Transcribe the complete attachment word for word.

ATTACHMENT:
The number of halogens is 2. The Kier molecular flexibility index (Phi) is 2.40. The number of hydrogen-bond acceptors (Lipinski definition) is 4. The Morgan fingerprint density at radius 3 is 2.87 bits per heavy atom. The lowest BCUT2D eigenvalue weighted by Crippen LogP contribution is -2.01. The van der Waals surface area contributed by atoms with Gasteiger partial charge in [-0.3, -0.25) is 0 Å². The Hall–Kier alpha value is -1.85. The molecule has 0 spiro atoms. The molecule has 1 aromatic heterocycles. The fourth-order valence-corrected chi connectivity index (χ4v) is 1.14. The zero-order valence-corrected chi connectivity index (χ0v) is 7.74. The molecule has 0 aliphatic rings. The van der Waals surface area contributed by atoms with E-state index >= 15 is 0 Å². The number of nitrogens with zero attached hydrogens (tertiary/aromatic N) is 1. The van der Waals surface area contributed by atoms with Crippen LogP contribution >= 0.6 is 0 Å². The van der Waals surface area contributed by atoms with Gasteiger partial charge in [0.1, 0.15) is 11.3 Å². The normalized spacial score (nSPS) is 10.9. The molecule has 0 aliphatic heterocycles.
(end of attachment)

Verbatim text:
The number of halogens is 2. The Kier molecular flexibility index (Phi) is 2.40. The number of hydrogen-bond acceptors (Lipinski definition) is 4. The Morgan fingerprint density at radius 3 is 2.87 bits per heavy atom. The lowest BCUT2D eigenvalue weighted by Crippen LogP contribution is -2.01. The van der Waals surface area contributed by atoms with Gasteiger partial charge in [-0.3, -0.25) is 0 Å². The Hall–Kier alpha value is -1.85. The molecule has 0 spiro atoms. The molecule has 1 aromatic heterocycles. The fourth-order valence-corrected chi connectivity index (χ4v) is 1.14. The zero-order valence-corrected chi connectivity index (χ0v) is 7.74. The molecule has 0 aliphatic rings. The van der Waals surface area contributed by atoms with E-state index >= 15 is 0 Å². The number of nitrogens with zero attached hydrogens (tertiary/aromatic N) is 1. The van der Waals surface area contributed by atoms with Crippen LogP contribution >= 0.6 is 0 Å². The van der Waals surface area contributed by atoms with Gasteiger partial charge in [0.1, 0.15) is 11.3 Å². The normalized spacial score (nSPS) is 10.9. The molecule has 0 aliphatic heterocycles.